- Plan your fixture layout carefully. While solar lights don’t require constant direct sunlight, it is best to place them where they will receive at least six to eight hours per day of bright sunlight. You may also have to plan for using more lights spaced more closely together to illuminate a pathway.
- Be sure to edge your walkway if you are planning for pathway lights, or trim back foliage in other areas where you may be planning to add solar landscape lighting. Starting with a clean canvas will ensure nothing shades your lighting plan.
- Using a tape measure and a string or chalk line, create a layout line along the pathway. Be sure your line is no more than 6 inches from the edge of the path.
- Mark the location of each light fixture along the layout line with landscape paint.
- For each light, remove the cover tag over the solar battery, then put the top of the light back together, if necessary.
- Assemble the lights according to instructions. Usually, this requires placing the light top into the support and then attaching the ground stake to the bottom of the support.
- Expose the solar lights to full sun for 12 to 14 hours before starting installation. This will allow the battery to fully charge and uncover any lights that may be defective before you install them.
- If the ground is hard or dry, lightly water the soil along the pattern line and allow it to soak in for a few hours.
- Don work gloves and push each light stake into the ground at a paint mark. The lights should install easily; do not force the lights into the ground as this might damage the light stake.
- Then, place the light stakes into the softened ground.
- Use a level to check that each light is sitting straight and vertical.
Tip: Most solar lights install in generally the same fashion but be sure to follow all manufacturer’s instruction for your solar landscape light.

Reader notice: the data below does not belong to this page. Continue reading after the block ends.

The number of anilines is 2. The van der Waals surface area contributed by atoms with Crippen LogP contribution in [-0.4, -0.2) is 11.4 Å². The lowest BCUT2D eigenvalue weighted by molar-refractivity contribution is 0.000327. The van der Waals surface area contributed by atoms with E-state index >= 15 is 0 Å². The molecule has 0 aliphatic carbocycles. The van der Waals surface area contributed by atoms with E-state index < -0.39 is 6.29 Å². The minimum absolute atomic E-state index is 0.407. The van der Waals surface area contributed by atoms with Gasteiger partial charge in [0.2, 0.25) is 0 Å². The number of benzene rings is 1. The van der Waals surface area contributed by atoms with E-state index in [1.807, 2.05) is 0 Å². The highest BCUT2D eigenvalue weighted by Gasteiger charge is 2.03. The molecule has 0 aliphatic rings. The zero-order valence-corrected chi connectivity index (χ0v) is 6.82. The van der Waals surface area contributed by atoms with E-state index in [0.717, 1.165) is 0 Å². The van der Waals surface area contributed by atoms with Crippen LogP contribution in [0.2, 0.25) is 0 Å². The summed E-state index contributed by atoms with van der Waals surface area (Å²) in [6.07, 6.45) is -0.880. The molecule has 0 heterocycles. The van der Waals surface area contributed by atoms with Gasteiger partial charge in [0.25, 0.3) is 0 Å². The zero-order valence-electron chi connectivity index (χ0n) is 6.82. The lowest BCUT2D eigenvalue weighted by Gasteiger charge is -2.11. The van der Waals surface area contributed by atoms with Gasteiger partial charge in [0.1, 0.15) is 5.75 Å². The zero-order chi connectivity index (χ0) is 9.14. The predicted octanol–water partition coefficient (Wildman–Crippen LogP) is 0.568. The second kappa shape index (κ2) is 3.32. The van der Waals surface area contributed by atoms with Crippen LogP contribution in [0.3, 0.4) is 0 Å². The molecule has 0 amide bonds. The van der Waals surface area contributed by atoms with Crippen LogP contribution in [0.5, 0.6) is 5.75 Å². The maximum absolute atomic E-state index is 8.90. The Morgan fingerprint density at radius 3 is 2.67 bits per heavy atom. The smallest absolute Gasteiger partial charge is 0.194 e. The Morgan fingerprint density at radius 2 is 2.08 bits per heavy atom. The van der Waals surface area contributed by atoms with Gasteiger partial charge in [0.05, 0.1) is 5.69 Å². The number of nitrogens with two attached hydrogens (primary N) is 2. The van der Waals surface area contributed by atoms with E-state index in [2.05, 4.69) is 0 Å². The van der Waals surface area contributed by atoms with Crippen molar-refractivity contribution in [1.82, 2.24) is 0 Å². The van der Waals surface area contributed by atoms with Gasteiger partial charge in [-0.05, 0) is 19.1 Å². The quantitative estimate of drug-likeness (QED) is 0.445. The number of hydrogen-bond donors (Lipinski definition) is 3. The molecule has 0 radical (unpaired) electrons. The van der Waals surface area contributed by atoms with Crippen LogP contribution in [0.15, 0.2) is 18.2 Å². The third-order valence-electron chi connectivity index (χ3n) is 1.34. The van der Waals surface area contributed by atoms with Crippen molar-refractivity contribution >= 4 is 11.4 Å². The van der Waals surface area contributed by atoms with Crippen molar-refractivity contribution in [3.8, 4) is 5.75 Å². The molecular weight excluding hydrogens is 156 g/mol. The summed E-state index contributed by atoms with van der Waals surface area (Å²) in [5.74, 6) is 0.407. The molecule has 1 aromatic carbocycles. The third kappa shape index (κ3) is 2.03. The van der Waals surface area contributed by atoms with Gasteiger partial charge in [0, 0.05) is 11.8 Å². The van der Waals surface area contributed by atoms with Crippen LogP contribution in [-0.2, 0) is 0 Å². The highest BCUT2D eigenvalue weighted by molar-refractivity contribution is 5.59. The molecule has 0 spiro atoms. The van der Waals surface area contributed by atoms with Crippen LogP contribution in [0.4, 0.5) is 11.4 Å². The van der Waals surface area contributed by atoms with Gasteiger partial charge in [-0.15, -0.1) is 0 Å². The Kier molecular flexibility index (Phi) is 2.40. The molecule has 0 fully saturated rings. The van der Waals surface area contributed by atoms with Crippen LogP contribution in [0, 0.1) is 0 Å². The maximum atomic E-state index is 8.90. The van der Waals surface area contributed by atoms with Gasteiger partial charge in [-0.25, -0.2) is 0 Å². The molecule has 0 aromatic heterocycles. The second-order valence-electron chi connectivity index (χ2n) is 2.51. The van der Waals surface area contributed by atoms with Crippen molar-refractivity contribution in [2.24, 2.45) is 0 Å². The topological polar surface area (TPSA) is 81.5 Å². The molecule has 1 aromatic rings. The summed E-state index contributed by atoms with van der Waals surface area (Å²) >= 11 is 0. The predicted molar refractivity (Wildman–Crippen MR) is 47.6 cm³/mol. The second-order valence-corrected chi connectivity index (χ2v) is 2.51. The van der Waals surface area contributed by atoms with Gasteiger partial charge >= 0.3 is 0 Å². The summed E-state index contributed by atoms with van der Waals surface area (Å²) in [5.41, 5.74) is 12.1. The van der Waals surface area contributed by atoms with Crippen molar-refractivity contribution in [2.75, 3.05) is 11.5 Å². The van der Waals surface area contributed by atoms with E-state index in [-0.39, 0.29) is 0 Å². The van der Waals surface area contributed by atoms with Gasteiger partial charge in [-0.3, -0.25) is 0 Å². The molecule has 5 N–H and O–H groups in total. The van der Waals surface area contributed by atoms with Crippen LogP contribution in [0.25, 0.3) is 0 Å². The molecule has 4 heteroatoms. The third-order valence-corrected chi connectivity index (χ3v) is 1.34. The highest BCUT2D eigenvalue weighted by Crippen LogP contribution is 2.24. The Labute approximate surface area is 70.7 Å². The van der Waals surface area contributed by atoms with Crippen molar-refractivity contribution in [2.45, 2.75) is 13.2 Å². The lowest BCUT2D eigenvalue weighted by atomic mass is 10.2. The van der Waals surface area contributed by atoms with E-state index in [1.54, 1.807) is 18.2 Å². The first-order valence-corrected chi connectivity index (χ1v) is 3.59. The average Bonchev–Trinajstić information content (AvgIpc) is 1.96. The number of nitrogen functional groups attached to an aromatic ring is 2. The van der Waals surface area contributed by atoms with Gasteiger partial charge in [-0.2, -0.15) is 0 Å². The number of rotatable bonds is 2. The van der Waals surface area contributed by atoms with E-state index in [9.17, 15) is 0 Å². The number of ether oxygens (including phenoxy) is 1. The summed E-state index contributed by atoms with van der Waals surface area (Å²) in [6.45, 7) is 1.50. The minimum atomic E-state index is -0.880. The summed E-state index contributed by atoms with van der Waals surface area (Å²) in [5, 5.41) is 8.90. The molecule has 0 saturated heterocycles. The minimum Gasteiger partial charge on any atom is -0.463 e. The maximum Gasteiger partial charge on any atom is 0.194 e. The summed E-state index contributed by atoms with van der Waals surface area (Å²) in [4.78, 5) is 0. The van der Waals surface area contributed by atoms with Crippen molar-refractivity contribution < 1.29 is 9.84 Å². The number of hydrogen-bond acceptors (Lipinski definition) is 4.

Line-voltage lighting can be installed as a DIY project. However, since it is a complex project and the end result has to be professionally inspected anyway, most people opt to have the work done by professional electricians.
These steps will give you an overview of what is involved, but be sure to carefully consult and follow all manufacturer directions if you opt to do the work yourself.
- Decide where to locate your light fixture and the light switch to operate it.
- Measure from the fixture location to the place on your house where you will install the light switch, and from the switch location to the circuit breaker panel box. This will give you the amount of UF cable you need. Remember to add 30 percent to the amount you purchase to ensure you have enough cable to complete the job.
- Install the light switch box in the wall between two studs, about 60 inches up from the floor. Trace the outline of the box carefully so you will know the correct size hole to cut into the drywall.
- You’ll need to dig a trench at least 18 inches deep from the location at the house where the power cable will exit to the fixture location.
- Next, drill a hole in the floor or ceiling to run the electrical cable.
- Run the cable and then pull it through the wall. If you encounter a fire block, you’ll have to drill a hole or notch to accommodate the cable.
- Follow similar instructions for the UF cable.
For specific instruction on how to run outdoor conduit, see our project guide on installing outdoor electrical conduit.
- Follow the manufacturer’s instructions to wire and mount your light fixture.
- Next, wire the light switch.
- Then, connect the Cable to the GFCI Circuit Breaker.
Safety: Turn off the main circuit breaker at the panel box. Be aware that even with the main breaker off, the wires coming from the power company are still energized. Be careful when working in the panel box.
- Turn the power back on at the panel box and circuit breaker.
- Test that your light switch and light fixture are working properly.
- Before burying the UF cable, call the electrical inspector to schedule your wiring inspection.
- Once your wiring has passed inspection, bury the cable.